...the refugee situation here in Prague has taken on dramatic proportions
Hundreds of East German citizens have again fled to the West German
Embassy in Prague...
...more refugees from the GDR are expected to arrive in Prague
September ’89
The world is watching Prague
Sabine Braun, East German Refugee in Prague:
"The atmosphere was very special. You could feel that massive change was
coming."
Bernd Priske, East German Refugee in Prague:
"We didn't want to take any risks, because they said, and this proved to be
true, that they would put your children in a home."
Hans-Dietrich Genscher, 1989 Foreign Minister West Germany:
"On the 10th of September, Hungary hat opened its borders, despite furious
protest by leaders of the SED, the East German Communist Party.
Czechoslovakia looked at it differently, they said, if you want to get them out,
then you have to talk to the East German government."
German foreign minister Hans-Dietrich Genscher has left for New York, where
he'll address the UN General Assembly on Wednesday.
Hans-Dietrich Genscher, 1989 Foreign Minister West Germany, UN General
Assembly 27.09.1989:
"It's with deep emotion that, over the past few weeks, we have become
witnesses to the fate of these young people, who with heavy heart have left
their home and their familiar surroundings."
Hans-Dietrich Genscher, 1989 1989 Foreign Minister West Germany:
"The refugee situation escalated dramatically over the summer."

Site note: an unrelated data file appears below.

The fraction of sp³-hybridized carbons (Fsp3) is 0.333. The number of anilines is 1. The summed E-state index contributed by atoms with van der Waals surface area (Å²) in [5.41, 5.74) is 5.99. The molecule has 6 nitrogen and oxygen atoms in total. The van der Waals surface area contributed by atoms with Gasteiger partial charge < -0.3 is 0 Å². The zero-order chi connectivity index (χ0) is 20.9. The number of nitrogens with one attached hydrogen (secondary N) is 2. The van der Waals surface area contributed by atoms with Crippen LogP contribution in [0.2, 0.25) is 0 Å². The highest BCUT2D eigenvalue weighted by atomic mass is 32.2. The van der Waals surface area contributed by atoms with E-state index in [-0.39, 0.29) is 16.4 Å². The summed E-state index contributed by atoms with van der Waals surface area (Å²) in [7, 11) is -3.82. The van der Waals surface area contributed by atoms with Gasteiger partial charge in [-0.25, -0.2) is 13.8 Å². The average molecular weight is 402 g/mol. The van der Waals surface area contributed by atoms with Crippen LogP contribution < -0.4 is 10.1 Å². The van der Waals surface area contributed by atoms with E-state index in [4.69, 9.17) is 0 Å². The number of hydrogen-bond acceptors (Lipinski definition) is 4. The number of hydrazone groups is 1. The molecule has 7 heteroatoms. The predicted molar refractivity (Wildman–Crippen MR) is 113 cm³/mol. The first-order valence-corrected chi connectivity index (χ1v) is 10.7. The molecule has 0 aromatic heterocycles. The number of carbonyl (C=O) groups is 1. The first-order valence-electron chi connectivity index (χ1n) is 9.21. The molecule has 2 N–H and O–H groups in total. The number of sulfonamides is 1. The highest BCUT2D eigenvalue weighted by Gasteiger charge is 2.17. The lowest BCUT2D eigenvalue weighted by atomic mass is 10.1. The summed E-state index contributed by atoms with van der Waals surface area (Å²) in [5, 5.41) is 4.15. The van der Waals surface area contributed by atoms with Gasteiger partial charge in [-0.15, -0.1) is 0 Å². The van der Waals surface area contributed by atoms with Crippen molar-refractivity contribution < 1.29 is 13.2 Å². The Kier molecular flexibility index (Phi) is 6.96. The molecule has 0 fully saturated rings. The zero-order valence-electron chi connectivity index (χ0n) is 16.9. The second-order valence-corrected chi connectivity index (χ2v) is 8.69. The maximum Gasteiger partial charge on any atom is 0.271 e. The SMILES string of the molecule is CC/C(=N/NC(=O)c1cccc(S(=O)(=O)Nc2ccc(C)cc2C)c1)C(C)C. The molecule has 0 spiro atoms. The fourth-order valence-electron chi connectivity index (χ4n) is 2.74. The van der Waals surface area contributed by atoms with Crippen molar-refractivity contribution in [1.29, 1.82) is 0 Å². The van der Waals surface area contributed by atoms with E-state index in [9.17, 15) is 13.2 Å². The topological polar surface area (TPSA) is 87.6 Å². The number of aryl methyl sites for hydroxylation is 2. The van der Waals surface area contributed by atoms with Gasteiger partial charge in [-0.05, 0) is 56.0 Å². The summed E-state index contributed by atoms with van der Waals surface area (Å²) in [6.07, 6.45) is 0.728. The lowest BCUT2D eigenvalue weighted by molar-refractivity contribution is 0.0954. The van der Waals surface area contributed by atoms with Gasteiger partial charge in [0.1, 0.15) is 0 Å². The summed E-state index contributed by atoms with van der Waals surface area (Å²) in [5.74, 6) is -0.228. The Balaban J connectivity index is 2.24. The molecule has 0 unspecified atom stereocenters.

Bernd Priske, East German Refugee in Prague:
"The Embassy garden was normally a grass lawn, but it turned to mud. It was
just mud, about ten centimeters of it."
Sabine Braun, East German Refugee in Prague:
"It was amazing what the Embassy workers did for us."
Hans-Dietrich Genscher, 1989 Foreign Minister West Germany, UN General
Assembly 27.09.1989:
"Political reform would create new perspectives for the people of the GDR
and the people of the other countries in central and eastern Europe."
On the sidelines of the UN General Assembly in New York, German Foreign
Minister Hans-Dietrich Genscher and GDR Foreign Minister Oskar Fischer
met at the residence of the West German UN Mission Chief for talks.
Hans-Dietrich Genscher, 1989 Foreign Minister West Germany
"I feel that he was seriously looking for a solution to the problem, a
humanitarian solution."
Ambassador Peter Wittig, West German Delegate to the UN in 1989
„When I opened the door, to allow Oskar Fischer into Ambassador
Bräutigams residence, he was alone, the night suddenly lit up, there was a
storm of flashes - 65th street had been staked out by the world's press. The
two ministers retired for one-on-one talks, and Minister Genscher presented
him with possible solutions to the refugee crisis."
Hans-Dietrich Genscher, 1989 Foreign Minister West Germany:
"To my great surprise, the next morning, the permanent representative told
me that they preferred the second solution, that is, for the trains to travel
through East Germany. And I said, well, if they're going to go through the
GDR, then I have to go to Prague."
Sabine Braun, East German Refugee in Prague:
"And suddenly that evening, a rumor suddenly spread through the crows:
something's about to happen, and then... Genscher, Genscher..."
Bernd Priske, East German Refugee in Prague:
"And a sigh went through the room, and he walked past me through the
room."
Hans-Dietrich Genscher, 1989 Foreign Minister West Germany, West German
Embassy in Prague:
„We're here to tell you that today, your permission to leave... "